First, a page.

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It’s been a tough year for fixed income investors, but there could be a silver lining, says David Stephenson, director, ETF strategy and development at CIBC Asset Management.   

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The Canadian bond market was down 15.1% year to date through Oct. 21, Stephenson said. The drop is three times more severe than the worst calendar-year return for Canadian bonds since 1980, at -4.3% in 1994. 

“Many investors have never experienced these types of returns in their fixed income portfolios,” said Stephenson. And because bonds have not served as a ballast for declining equity markets, the pain is all the more pronounced.

However, despite market returns, fixed income ETFs have seen about $9 billion of inflows year to date, with approximately half of that into high-interest savings account ETFs. 

Stephenson characterized this as a flight to safety, as the only areas within fixed income that have seen positive returns are high-interest savings accounts and money market ETFs, floating rate notes, and short-term TIPS.

With inflation in Canada at 40-year highs, the Bank of Canada has undergone a steep tightening cycle, raising rates from 0.25% to 3.75% since March with further increases priced in before year end. This has led to a large repricing in fixed income markets, Stephenson said, as bond yields are up significantly since the start of the year.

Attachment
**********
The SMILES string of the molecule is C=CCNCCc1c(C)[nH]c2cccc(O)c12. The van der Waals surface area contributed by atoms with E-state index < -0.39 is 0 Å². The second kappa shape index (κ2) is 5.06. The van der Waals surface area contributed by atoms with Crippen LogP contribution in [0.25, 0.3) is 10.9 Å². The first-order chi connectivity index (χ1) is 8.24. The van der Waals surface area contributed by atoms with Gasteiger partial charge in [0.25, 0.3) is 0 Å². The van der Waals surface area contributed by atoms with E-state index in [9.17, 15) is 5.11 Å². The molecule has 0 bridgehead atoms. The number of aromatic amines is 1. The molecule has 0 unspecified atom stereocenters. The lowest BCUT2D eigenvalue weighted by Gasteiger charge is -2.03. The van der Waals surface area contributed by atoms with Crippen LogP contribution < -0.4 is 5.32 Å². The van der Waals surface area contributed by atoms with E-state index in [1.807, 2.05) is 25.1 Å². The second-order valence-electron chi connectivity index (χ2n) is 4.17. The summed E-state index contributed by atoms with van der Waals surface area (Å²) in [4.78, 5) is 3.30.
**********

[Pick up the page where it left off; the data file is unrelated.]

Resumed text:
“In this environment, there has been a lot of repositioning within the short end of the curve,” he said.

Investors have incorporated inflation protection into their portfolios by way of floating rate notes, Stephenson said, because they are less sensitive to interest rate increases. Unconstrained fixed income is another possible strategy because of its flexible mandates and ability to capture opportunities as they arise across different sectors. And one-ticket fixed income portfolio solutions can also help investors navigate current markets, he said.

“The focus is on risk-adjusted returns and flexibility to take advantage of tactical opportunities as they arise,” he said. 

However, although demand has been concentrated in cash and ultra-short duration ETFs, Stephenson said there is a silver lining for investors. 

For many years, investors referred to TINA, or There Is No Alternative to equities given low yields. As a result, investors looking to achieve certain yield targets had to take on a fair amount of risk. But now, Stephenson said markets are seeing some of the highest yields in fixed income since before the Great Financial Crisis in 2008.

With investors being overweight cash, he said it has helped preserve capital for future buying opportunities and portfolio repositioning.

This article is part of the AdvisorToGo program, powered by CIBC. It was written without input from the sponsor.